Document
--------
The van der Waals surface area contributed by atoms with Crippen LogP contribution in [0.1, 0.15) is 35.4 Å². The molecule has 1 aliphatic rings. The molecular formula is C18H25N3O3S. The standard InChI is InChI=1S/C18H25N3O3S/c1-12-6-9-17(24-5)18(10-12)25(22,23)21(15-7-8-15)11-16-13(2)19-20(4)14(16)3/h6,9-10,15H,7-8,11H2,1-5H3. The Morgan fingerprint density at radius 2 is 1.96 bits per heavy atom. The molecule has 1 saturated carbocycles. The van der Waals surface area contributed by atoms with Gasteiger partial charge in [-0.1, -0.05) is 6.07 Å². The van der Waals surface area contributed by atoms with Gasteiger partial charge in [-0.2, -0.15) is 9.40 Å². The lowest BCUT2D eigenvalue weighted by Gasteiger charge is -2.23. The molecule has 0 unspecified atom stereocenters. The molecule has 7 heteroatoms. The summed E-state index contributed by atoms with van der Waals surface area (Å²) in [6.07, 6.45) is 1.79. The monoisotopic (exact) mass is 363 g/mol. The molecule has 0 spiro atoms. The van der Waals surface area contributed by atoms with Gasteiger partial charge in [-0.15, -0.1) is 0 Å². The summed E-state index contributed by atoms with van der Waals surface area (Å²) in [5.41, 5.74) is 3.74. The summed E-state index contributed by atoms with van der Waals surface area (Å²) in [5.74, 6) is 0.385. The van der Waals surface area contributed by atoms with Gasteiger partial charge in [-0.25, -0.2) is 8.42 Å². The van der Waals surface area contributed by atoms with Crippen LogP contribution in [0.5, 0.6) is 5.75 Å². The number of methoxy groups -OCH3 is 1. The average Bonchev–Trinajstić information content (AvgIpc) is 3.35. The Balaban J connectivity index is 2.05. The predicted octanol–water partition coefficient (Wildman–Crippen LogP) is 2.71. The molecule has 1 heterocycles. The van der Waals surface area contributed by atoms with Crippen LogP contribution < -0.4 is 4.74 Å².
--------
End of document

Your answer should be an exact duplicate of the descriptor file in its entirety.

The van der Waals surface area contributed by atoms with Crippen LogP contribution in [0.1, 0.15) is 35.4 Å². The molecule has 1 aliphatic rings. The molecular formula is C18H25N3O3S. The standard InChI is InChI=1S/C18H25N3O3S/c1-12-6-9-17(24-5)18(10-12)25(22,23)21(15-7-8-15)11-16-13(2)19-20(4)14(16)3/h6,9-10,15H,7-8,11H2,1-5H3. The Morgan fingerprint density at radius 2 is 1.96 bits per heavy atom. The molecule has 1 saturated carbocycles. The van der Waals surface area contributed by atoms with Gasteiger partial charge in [-0.1, -0.05) is 6.07 Å². The van der Waals surface area contributed by atoms with Gasteiger partial charge in [-0.2, -0.15) is 9.40 Å². The lowest BCUT2D eigenvalue weighted by Gasteiger charge is -2.23. The molecule has 0 unspecified atom stereocenters. The molecule has 7 heteroatoms. The summed E-state index contributed by atoms with van der Waals surface area (Å²) in [6.07, 6.45) is 1.79. The monoisotopic (exact) mass is 363 g/mol. The molecule has 0 spiro atoms. The van der Waals surface area contributed by atoms with Gasteiger partial charge in [-0.15, -0.1) is 0 Å². The summed E-state index contributed by atoms with van der Waals surface area (Å²) in [5.41, 5.74) is 3.74. The summed E-state index contributed by atoms with van der Waals surface area (Å²) in [5.74, 6) is 0.385. The van der Waals surface area contributed by atoms with Gasteiger partial charge in [-0.25, -0.2) is 8.42 Å². The van der Waals surface area contributed by atoms with Crippen LogP contribution in [0.5, 0.6) is 5.75 Å². The number of methoxy groups -OCH3 is 1. The average Bonchev–Trinajstić information content (AvgIpc) is 3.35. The Balaban J connectivity index is 2.05. The predicted octanol–water partition coefficient (Wildman–Crippen LogP) is 2.71. The molecule has 1 heterocycles. The van der Waals surface area contributed by atoms with Crippen LogP contribution < -0.4 is 4.74 Å².